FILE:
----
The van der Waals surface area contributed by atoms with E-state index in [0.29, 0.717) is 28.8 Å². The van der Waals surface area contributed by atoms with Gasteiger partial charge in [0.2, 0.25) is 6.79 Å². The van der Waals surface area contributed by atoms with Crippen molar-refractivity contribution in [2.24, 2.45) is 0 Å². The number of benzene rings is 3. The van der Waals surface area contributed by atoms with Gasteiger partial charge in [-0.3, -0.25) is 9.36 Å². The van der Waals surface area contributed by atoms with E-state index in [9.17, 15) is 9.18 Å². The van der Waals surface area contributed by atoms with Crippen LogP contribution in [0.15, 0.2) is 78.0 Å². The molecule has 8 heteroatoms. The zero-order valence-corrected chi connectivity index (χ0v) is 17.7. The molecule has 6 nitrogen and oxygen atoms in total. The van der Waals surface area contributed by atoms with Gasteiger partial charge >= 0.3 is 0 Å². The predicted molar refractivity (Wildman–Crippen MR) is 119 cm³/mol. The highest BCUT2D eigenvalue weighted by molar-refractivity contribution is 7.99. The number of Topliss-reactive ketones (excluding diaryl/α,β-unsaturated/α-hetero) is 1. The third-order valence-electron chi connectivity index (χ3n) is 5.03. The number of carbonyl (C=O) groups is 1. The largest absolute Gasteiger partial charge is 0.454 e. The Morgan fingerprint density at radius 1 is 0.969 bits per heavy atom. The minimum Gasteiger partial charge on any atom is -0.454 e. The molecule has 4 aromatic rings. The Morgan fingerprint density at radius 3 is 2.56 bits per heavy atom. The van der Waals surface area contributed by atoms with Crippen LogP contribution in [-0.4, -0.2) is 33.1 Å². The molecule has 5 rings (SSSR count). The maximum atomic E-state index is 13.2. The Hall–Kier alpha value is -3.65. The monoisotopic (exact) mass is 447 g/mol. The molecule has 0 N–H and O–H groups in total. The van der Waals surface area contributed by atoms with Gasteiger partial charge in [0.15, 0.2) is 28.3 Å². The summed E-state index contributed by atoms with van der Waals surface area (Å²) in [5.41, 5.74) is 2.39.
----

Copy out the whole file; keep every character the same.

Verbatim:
The van der Waals surface area contributed by atoms with E-state index in [0.29, 0.717) is 28.8 Å². The van der Waals surface area contributed by atoms with Gasteiger partial charge in [0.2, 0.25) is 6.79 Å². The van der Waals surface area contributed by atoms with Crippen molar-refractivity contribution in [2.24, 2.45) is 0 Å². The number of benzene rings is 3. The van der Waals surface area contributed by atoms with Gasteiger partial charge in [-0.3, -0.25) is 9.36 Å². The van der Waals surface area contributed by atoms with E-state index in [9.17, 15) is 9.18 Å². The van der Waals surface area contributed by atoms with Crippen LogP contribution in [0.15, 0.2) is 78.0 Å². The molecule has 8 heteroatoms. The zero-order valence-corrected chi connectivity index (χ0v) is 17.7. The molecule has 6 nitrogen and oxygen atoms in total. The van der Waals surface area contributed by atoms with Gasteiger partial charge >= 0.3 is 0 Å². The predicted molar refractivity (Wildman–Crippen MR) is 119 cm³/mol. The highest BCUT2D eigenvalue weighted by molar-refractivity contribution is 7.99. The number of Topliss-reactive ketones (excluding diaryl/α,β-unsaturated/α-hetero) is 1. The third-order valence-electron chi connectivity index (χ3n) is 5.03. The number of carbonyl (C=O) groups is 1. The largest absolute Gasteiger partial charge is 0.454 e. The Morgan fingerprint density at radius 1 is 0.969 bits per heavy atom. The minimum Gasteiger partial charge on any atom is -0.454 e. The molecule has 4 aromatic rings. The Morgan fingerprint density at radius 3 is 2.56 bits per heavy atom. The van der Waals surface area contributed by atoms with Crippen LogP contribution in [-0.4, -0.2) is 33.1 Å². The molecule has 5 rings (SSSR count). The maximum atomic E-state index is 13.2. The Hall–Kier alpha value is -3.65. The monoisotopic (exact) mass is 447 g/mol. The molecule has 0 N–H and O–H groups in total. The van der Waals surface area contributed by atoms with Gasteiger partial charge in [0.15, 0.2) is 28.3 Å². The summed E-state index contributed by atoms with van der Waals surface area (Å²) in [5.41, 5.74) is 2.39.